November 11 is Veterans Day, also known as Armistice Day or Remembrance Day. November 11 has been celebrated since 1918 to commemorate the armistice that brought an end to the War to End All Wars. The belief—the idealistic hope borne from misery—was that World War I was so full of horrors, men would choose never to repeat it.
Pause to think about how wonderful that would be. Imagine if the Great War had taught mankind to settle differences peacefully, if leaders had learned that, in war, there are no real victors.
You can no more win a war than you can win an earthquake. ~Jeanette Rankin
If the War to End All Wars had ended all wars, there would be no more living veterans in the United States to honor this year. The last Great War veteran passed away in 2011. Veterans Day could be retired as a holiday. The war veteran could go the way of the dodo bird. Extinct. Alive only in art, stories, and oral history.
I would love to be writing today about the extinction of war veterans. Instead, I’d like to write about a moment in American history when a group of war veterans marched on Washington, DC to protest a broken promise. This post is a small history lesson.
It happened in 1932. The soldiers were veterans of World War 1. They could not find work in a terrible economy, and they wanted Congress’ help. They weren’t beggars, not any more than a veteran seeking government help should be called a beggar today—though sometimes they are.
The Great War veterans marched to the nation’s capital because, in 1924, Congress had voted to award them bonuses. The bonuses were based on a soldier’s pay plus interest, with redemption planned for 1945. That was Congress’ intent. But in 1932, in the black hole of the Great Depression, the Great War veterans were hungry, hopeless, and desperate. Men who’d endured mustard gas and trench warfare sold apples on street corners.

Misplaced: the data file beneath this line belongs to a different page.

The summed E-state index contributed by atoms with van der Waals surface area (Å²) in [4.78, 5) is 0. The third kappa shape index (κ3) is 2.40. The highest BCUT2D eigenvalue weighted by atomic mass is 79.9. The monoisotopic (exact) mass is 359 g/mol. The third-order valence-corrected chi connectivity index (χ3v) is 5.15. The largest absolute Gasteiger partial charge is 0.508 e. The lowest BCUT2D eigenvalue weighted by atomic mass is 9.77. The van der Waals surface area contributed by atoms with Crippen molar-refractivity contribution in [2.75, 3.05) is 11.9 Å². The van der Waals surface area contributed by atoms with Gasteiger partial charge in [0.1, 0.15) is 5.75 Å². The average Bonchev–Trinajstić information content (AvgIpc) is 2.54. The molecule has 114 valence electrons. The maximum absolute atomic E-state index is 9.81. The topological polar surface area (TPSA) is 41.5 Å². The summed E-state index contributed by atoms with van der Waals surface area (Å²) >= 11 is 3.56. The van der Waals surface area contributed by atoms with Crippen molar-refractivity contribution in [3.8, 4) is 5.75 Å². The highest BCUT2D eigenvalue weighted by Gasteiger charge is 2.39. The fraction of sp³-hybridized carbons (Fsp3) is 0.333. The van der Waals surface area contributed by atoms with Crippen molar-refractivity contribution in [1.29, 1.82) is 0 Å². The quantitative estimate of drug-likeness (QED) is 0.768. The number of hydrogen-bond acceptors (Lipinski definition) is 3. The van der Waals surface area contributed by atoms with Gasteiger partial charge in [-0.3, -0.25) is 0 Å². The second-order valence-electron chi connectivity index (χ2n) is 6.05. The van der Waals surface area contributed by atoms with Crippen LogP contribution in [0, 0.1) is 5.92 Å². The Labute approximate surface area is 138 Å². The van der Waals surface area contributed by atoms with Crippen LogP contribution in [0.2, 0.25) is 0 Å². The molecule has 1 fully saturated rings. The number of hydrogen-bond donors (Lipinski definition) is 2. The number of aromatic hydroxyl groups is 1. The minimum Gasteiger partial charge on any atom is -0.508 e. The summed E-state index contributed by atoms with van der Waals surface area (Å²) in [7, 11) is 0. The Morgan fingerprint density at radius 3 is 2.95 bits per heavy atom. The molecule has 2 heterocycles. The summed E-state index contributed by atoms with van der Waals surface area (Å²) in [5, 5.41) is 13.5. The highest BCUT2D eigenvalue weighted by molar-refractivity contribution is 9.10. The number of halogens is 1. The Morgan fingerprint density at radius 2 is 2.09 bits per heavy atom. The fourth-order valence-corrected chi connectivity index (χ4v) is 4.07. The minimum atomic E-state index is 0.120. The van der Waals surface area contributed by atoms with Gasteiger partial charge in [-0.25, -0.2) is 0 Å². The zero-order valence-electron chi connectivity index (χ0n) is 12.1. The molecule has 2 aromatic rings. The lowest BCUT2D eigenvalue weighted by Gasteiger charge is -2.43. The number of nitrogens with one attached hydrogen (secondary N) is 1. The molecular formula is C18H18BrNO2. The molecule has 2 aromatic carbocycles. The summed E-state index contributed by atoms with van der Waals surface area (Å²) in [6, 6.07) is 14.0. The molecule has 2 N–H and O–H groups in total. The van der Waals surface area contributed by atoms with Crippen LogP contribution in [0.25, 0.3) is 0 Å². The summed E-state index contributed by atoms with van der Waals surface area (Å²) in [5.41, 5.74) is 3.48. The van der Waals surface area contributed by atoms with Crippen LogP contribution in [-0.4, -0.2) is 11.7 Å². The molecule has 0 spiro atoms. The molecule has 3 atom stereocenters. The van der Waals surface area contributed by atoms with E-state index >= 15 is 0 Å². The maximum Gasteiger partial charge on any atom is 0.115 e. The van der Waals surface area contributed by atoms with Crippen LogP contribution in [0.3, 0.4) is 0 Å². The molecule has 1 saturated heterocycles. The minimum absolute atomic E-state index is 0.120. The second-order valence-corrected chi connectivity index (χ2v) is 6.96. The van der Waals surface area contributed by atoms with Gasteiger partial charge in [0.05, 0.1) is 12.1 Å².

The Great War veterans needed their bonuses, now, to feed themselves and their families. They couldn’t wait 13 more years. A group formed and went to Washington, DC to appeal for early redemption of the promised bonus. The group was nicknamed the Bonus Army. 17,000 soldiers plus their families and supporters eventually swelled to 45,000 people. In the summer of 1932, they squatted in a makeshift settlement in the Anacostia Flats section of Washington.
A Bonus Bill was introduced to award early payment of the bonuses, but it was defeated by the Senate. The Bonus Army had nowhere to go and no money to go there. They waited for President Hoover to act in their behalf. After all, they were veterans, not beggars.
The temporary camp was a slum of tents and campfires–like a refugee camp. Anacostia was a muddy, insect-infected swamp. There were masses of humans with no steady food supply, no plumbing, nowhere to dump garbage. The local police chief was sympathetic, but flare-ups and small altercations broke out.
Finally, President Hoover acted. He instructed the U.S. Army to evict the Bonus Army out of the city.
Now pause to think about that: a sitting President ordered an armed assault on U.S. veterans.
The eviction turned into a melee that turned into a riot. The settlement was torched. The Bonus Army was driven out of the city. Three veterans were killed, 54 injured, over 130 arrested.
It was a publicity nightmare for Hoover. A year later, after he was defeated by Franklin Roosevelt, another contingent of Bonus veterans marched. FDR did not support their demands, but he did authorize a proper campsite and delivery of meals. In 1936, a Bonus Bill was passed to award the bonuses early.
If this bit of American history is news to you, don’t feel badly. There was no 24-hour news cycle in 1932.
I like to write about small moments in American history, to remember them and reflect on what they mean. D-Day showed the world the character of America, but so did the Bonus Army. Both should be remembered, one in glory and one in shame. We cannot only remember the pretty things, particularly on Remembrance Day.